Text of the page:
“With Feathers”
By Laura Bickle

My mother spoke with the dead, but I only talked to crows.
It was that way ever since I was a little girl, hiding under the tablecloth of the table where my mother told fortunes and murmured to lost ancestors. Men and women would come to our door, seeking voices from the past and hints of the future. My mother offered both with a cup of coffee and warmth, a spoon clinking slowly against her silver wedding ring and the rim of the cup.
I wanted to inherit her gift so hard as a child, but the dead never so much as uttered my name in a dream. 
But not the crows. The crows were my familiars.
My earliest memory was of a great black bird tapping at my window. I crawled to it and hauled myself up to the sill, holding out a sticky hand of cereal. The pieces fell, and the crow gobbled them right up. I clapped in delight, startling him away.
I fed them ever after from my window. I learned to tell them apart, their shapes and the way their feathers lay. I gave them names and met their children when the parents brought them to wolf down my toast crusts. 
In return, they brought me treasure, shiny things. Usually, they were coins, some of them silver. Sometimes, it would be a bit of broken costume jewelry, a straight pin, bobby pins, the face of a watch. All these things were filthy. I cleaned them carefully and hid them away in a shoebox.
My favorite crow was a beautiful bird with one leg. She had a caw so loud that she could shake the lightbulb in my bedside lamp. I named her “Peg,” because I was young and not very creative.
My grandmother and aunts would come to visit every few years and whisper after I’d gone to bed: “She hears no voices? None at all? Perhaps that’s just as well. Though, she might grow into it…”
I never did. As I grew into a teenager, I became convinced that my mother was a charlatan, that she took money for magic from the weak. To my reckoning, if the dead were speaking, they never spoke to me, and therefore they must not speak at all…at least not in my little world. 
Business slowed. My mother wanted us to move to a cheaper apartment five blocks away. I despaired…how would I feed my crows? How would they know where I’d gone?
I spent my last dollar on a big bag of dry cat food. When all the boxes and furniture were gone, I waited outside, below my window, for Peg to come. She eventually arrived, perching on the sill on one leg and turning her head to look at me quizzically.
“You must follow me,” I told her. “You and all the others.”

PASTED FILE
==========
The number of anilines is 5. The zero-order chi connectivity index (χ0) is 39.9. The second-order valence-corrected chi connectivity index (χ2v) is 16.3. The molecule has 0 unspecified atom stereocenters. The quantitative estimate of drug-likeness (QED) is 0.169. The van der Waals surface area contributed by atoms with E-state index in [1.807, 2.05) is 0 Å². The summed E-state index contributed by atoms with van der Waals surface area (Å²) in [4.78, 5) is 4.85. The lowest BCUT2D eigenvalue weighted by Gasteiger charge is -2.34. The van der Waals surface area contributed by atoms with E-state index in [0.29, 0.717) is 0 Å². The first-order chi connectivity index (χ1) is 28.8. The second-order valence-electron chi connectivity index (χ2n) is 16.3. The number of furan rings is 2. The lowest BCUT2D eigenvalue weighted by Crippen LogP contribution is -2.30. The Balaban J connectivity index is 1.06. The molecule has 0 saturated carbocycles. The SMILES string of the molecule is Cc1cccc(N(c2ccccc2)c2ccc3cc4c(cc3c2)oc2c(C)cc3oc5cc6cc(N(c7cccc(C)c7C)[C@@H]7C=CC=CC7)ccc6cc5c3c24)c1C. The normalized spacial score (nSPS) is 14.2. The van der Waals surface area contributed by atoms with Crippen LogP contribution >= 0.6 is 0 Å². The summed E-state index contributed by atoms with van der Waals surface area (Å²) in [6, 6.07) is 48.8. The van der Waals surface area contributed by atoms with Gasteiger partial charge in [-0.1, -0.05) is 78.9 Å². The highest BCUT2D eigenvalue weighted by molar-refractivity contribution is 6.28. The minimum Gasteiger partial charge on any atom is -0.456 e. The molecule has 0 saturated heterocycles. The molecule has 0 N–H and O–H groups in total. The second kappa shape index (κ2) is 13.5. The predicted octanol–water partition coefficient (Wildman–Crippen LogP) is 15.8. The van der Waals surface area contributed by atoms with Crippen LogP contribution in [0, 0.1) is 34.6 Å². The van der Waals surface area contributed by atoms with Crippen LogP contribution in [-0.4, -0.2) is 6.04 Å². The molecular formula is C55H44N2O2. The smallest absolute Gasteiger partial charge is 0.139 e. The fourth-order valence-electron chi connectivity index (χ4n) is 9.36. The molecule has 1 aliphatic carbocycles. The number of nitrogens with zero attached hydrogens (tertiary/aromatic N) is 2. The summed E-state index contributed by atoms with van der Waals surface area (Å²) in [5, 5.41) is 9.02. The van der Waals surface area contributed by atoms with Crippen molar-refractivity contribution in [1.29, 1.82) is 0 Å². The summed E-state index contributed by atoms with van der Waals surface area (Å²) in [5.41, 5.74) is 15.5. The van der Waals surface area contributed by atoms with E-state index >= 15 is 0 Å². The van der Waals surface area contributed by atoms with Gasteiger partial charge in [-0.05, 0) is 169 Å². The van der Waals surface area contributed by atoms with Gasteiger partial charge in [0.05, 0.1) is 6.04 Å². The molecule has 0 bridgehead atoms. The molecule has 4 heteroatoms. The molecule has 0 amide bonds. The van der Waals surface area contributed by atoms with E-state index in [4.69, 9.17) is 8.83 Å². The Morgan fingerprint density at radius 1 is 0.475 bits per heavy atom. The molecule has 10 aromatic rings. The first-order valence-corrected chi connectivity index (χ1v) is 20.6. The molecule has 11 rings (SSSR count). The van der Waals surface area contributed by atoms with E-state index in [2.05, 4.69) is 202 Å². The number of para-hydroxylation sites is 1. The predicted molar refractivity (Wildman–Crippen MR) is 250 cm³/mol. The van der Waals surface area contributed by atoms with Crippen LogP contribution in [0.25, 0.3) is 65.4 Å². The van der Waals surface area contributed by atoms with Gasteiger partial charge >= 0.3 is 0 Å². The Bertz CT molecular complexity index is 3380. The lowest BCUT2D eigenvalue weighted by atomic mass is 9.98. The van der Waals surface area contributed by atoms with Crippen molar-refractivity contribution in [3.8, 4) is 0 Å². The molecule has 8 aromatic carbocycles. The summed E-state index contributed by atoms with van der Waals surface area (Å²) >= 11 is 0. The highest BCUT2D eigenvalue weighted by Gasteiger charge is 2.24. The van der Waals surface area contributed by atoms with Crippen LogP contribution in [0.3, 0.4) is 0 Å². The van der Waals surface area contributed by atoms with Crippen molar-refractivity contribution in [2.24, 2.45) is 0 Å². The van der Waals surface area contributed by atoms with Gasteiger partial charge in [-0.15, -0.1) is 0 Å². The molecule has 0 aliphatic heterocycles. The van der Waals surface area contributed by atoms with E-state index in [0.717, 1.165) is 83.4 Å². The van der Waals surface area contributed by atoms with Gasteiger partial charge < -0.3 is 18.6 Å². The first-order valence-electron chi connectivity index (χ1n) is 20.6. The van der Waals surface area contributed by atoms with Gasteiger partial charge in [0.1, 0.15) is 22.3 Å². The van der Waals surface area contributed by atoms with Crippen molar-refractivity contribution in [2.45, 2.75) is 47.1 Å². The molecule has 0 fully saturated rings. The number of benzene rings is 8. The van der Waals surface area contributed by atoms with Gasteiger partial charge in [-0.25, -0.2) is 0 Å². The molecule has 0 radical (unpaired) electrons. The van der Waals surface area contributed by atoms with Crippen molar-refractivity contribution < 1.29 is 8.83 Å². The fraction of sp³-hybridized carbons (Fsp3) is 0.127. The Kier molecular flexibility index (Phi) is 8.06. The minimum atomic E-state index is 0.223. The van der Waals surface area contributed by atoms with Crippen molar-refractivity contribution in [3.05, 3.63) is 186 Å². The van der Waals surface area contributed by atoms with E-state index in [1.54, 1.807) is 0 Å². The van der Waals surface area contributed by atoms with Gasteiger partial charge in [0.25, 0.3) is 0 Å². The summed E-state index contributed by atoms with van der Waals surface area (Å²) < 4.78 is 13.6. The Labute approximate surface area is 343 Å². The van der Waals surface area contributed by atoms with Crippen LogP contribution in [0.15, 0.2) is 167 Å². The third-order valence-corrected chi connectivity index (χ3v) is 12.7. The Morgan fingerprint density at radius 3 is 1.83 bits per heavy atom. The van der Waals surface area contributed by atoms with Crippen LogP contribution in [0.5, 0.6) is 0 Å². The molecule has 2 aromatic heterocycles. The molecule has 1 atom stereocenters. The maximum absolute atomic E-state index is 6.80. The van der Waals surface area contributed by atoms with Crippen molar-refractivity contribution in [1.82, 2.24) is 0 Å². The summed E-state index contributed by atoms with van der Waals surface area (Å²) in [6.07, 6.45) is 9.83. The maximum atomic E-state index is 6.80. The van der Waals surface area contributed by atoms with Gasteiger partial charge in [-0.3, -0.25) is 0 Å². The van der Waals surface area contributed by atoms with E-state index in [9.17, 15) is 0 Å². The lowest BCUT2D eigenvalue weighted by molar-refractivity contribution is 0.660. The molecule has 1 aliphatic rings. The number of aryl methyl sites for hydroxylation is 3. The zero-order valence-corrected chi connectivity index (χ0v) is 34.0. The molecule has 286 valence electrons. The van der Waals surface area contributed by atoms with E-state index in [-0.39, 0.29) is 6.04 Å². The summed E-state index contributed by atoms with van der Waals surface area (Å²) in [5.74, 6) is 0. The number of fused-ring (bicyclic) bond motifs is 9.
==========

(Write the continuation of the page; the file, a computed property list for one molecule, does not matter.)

I dropped two pieces of cat food on the ground. Her favorite treat. After almost a minute, the crow fluttered down to gobble the bits up.
I walked away six feet, then dropped another piece. She hop-fluttered over to me, clumsy on earth as she was graceful in the sky.
I backed up to the sidewalk and put down some more. She followed, with a great hoarse caw that summoned her children. My heart pounded.
They followed me down the block, seething black shadows on the pavement. 
They tracked me all the way to the new apartment. It seemed I’d been holding my breath the whole time. I climbed the fire escape, up to my new bedroom window, where I’d set out a piece of plywood. I dumped the last dregs of cat food on the surface.
A dozen crows descended on the snack. I caught Peg’s eye.
“Please understand. I’m here now. Please come back.”
Peg said nothing, taking wing into the blue sky.
I worried the whole next day if she would remember. I ran home from school, up to my room.
I rushed to the window and breathed a sigh of relief. Six crows perched on the fire escape rail, while Peg hop-paced on the plywood. The corn flakes I’d left out that morning were gone.
I hurried to empty my pockets of a crushed granola bar and a stale pretzel, which they descended upon greedily with their sharp beaks and talons. 
The next day, they brought me a thimble, encrusted with dirt.
Money, which was never plentiful, grew even scarcer. My mother took a job as a secretary, which barely covered rent. I went to work as a cashier at a donut shop. I was allowed to take home any food that was left at the end of the day. Many days, my mother and I and the crows had glazed donuts for supper.
One month, we came up short. Shorter and later than usual. My mother’s boss decided to go on vacation and gave all her employees a week off – without pay.
I felt this, heavy in my heart, at the end of the month as I sat on the fire escape. I didn’t want my mother to see me cry.
But the crows would listen. Peg hopped beside me. They never got close enough for me to actually touch them. But I could see the confusion in her dark eyes.
I wiped my nose on the sleeve of my sweatshirt. “You birds are lucky,” I said. “You can build your own homes.” At least, I assumed that. I had never actually seen a crow’s nest; I only knew that they flew west with the sun at the end of the day, beyond the bus stop and the hospital and the graveyard.